Looking into Orthodoxy myself, with honest questions of a modern woman, I was thrilled to find this book on I thought it would be a guidebook from a fellow traveler someone who had already walked the path I am on who could beckon me toward the Church and tell me my doubts are normal and surmountable This is not that book While Angela s writing is interesting with the way she weaves her life experiences throughout, and her skill at drawing the reader into her struggle is remarkable, I found her trying my patience as I stuck with her, waiting for the punch line The punchline, it turns out, barely exists Nearly Orthodox is definitely a fitting title for this book and her life, but it is not a term that I hope to attach to my own life.

  6. Chana Siegel Chana Siegel says:

    Clear, intimate, and written with an admirable restraint of style too rarely seen today She is not a gusher , and she actually knows something about theology and Church history, which is also something of a rarity today.I read it in 3 sittings and found it charming, subtle, and nuanced.I am a religious Jew, but I found her story fascinati g and honest.

  7. N. Hedin N. Hedin says:

    I read the first half in one night Her writing style is lyrical and enchanting I have always felt like I am on the outside of a dirty glass, peering into the windows of different religions but never really understanding or feeling the need to belong exclusively to one I am a little jealous of her of spirituality and wish I had felt such a strong pull towards God at a young age I found this book while searching for information on Eastern Orthodoxy I enjoyed reading this authors journey through life and religion and maybe I ll tell my own meandering story someday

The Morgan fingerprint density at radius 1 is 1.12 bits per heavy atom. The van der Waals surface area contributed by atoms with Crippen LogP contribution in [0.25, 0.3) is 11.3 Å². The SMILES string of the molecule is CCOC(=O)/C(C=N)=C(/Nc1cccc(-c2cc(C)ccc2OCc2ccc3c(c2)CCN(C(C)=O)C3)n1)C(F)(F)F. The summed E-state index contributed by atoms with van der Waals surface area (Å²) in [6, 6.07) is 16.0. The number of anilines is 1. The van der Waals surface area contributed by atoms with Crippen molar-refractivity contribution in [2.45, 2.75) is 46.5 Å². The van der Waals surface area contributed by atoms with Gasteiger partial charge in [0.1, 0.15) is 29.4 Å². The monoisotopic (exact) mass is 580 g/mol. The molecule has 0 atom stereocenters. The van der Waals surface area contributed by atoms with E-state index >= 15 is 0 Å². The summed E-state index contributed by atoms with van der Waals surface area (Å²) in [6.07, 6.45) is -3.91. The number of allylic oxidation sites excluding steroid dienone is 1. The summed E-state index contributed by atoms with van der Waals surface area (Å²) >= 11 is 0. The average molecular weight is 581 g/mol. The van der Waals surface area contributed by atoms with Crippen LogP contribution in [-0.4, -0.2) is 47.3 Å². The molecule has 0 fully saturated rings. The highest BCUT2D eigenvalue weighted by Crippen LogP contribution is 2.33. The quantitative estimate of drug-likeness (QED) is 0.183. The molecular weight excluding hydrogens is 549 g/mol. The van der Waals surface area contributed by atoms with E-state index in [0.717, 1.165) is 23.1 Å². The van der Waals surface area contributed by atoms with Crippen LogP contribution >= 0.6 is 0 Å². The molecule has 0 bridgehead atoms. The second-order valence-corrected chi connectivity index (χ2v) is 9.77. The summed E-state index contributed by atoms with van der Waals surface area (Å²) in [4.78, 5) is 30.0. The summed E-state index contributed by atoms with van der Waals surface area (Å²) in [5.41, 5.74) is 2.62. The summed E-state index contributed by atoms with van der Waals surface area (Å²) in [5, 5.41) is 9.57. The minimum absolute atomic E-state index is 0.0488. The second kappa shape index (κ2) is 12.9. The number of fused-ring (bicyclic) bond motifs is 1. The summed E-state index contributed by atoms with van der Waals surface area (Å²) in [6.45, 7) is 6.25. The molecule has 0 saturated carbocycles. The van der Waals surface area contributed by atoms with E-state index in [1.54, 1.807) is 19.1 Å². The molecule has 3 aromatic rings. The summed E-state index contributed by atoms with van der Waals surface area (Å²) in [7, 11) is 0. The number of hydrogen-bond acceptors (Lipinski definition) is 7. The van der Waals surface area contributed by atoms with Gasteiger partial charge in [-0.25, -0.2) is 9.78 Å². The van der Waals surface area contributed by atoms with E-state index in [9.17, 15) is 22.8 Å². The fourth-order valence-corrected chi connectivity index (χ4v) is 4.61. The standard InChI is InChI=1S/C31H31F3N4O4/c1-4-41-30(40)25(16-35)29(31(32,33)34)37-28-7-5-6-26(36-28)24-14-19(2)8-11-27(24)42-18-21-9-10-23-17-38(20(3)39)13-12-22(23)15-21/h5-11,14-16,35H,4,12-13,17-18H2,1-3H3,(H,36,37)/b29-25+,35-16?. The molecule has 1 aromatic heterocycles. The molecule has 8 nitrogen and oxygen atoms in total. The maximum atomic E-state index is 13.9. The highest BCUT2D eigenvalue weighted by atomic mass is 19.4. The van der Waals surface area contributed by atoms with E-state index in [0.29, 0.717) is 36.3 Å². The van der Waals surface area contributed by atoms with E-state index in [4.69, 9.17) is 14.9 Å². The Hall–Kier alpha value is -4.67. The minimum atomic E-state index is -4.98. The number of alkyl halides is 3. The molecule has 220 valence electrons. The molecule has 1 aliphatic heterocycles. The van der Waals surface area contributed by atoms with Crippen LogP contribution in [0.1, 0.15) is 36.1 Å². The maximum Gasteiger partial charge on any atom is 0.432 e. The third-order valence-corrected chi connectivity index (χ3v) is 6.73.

8. Sally Kindred Sally Kindred says:

    This is a thoughtful, moving story of a contemporary American woman s journey into the Eastern Orthodox faith tradition I loved how Carlson takes such a finely crafted approach to the memoir, eschewing a chronological approach for a braiding of her life at different times into a surprising narrative This construction creates powerful thematic connections and makes such compelling emotional sense I have no personal history with the Eastern Orthodox tradition, but I identified strongly with the author s position, and personal struggles, as a feminist, mother, and spiritual seeker, and I loved following her conversion experience and learning where it took her The insightful, courageous ways she takes on potentially opposing aspects of her own perspective and values the way the story weaves punk rock, feminism, and ancient traditional Christian practices and prayer are both moving and enlightening The writing is distinguished by a strong prose style that captures a sense of exploration and introspection beautifully Carlson writes with a lyrical flair that allows for layering of her imagery and music, presenting her insights in a way that makes them develop organically, and that does justice to their complexity.